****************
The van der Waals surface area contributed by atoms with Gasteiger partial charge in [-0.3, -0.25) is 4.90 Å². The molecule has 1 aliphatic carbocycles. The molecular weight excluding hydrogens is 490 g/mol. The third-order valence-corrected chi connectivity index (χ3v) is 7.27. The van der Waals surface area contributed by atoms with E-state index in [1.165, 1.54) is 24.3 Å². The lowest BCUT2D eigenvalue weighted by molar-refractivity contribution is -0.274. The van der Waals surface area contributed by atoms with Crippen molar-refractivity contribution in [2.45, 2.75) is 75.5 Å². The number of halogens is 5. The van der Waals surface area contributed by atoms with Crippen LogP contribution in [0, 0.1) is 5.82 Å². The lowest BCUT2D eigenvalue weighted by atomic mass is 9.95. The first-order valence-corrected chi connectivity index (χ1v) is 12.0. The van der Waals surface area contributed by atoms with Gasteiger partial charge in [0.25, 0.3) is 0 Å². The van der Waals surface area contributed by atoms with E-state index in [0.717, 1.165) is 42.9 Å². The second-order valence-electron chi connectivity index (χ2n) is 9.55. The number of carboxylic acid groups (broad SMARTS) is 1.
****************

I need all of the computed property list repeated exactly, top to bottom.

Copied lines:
The van der Waals surface area contributed by atoms with Gasteiger partial charge in [-0.3, -0.25) is 4.90 Å². The molecule has 1 aliphatic carbocycles. The molecular weight excluding hydrogens is 490 g/mol. The third-order valence-corrected chi connectivity index (χ3v) is 7.27. The van der Waals surface area contributed by atoms with E-state index in [1.165, 1.54) is 24.3 Å². The lowest BCUT2D eigenvalue weighted by molar-refractivity contribution is -0.274. The van der Waals surface area contributed by atoms with Crippen molar-refractivity contribution in [2.45, 2.75) is 75.5 Å². The number of halogens is 5. The van der Waals surface area contributed by atoms with Crippen LogP contribution in [0, 0.1) is 5.82 Å². The lowest BCUT2D eigenvalue weighted by atomic mass is 9.95. The first-order valence-corrected chi connectivity index (χ1v) is 12.0. The van der Waals surface area contributed by atoms with Gasteiger partial charge in [0.25, 0.3) is 0 Å². The van der Waals surface area contributed by atoms with E-state index in [0.717, 1.165) is 42.9 Å². The second-order valence-electron chi connectivity index (χ2n) is 9.55. The number of carboxylic acid groups (broad SMARTS) is 1.